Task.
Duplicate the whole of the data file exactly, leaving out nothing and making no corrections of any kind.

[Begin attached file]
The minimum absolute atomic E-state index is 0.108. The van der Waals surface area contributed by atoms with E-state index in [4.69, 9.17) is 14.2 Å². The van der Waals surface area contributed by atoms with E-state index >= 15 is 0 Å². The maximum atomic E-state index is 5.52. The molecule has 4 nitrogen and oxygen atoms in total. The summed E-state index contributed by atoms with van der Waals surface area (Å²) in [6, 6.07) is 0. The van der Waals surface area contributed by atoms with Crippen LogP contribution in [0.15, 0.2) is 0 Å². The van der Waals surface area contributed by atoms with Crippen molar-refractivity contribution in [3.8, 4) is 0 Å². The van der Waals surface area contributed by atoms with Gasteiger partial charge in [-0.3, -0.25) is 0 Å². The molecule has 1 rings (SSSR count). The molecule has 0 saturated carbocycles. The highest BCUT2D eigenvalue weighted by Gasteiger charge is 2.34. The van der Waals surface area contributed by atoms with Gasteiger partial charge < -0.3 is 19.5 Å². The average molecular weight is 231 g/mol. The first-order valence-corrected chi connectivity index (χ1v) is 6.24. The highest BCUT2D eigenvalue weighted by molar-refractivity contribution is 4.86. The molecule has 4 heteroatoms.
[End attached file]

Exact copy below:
The minimum absolute atomic E-state index is 0.108. The van der Waals surface area contributed by atoms with E-state index in [4.69, 9.17) is 14.2 Å². The van der Waals surface area contributed by atoms with E-state index >= 15 is 0 Å². The maximum atomic E-state index is 5.52. The molecule has 4 nitrogen and oxygen atoms in total. The summed E-state index contributed by atoms with van der Waals surface area (Å²) in [6, 6.07) is 0. The van der Waals surface area contributed by atoms with Crippen LogP contribution in [0.15, 0.2) is 0 Å². The van der Waals surface area contributed by atoms with Crippen molar-refractivity contribution in [3.8, 4) is 0 Å². The van der Waals surface area contributed by atoms with Gasteiger partial charge in [-0.3, -0.25) is 0 Å². The molecule has 1 rings (SSSR count). The molecule has 0 saturated carbocycles. The highest BCUT2D eigenvalue weighted by Gasteiger charge is 2.34. The van der Waals surface area contributed by atoms with Gasteiger partial charge < -0.3 is 19.5 Å². The average molecular weight is 231 g/mol. The first-order valence-corrected chi connectivity index (χ1v) is 6.24. The highest BCUT2D eigenvalue weighted by molar-refractivity contribution is 4.86. The molecule has 4 heteroatoms.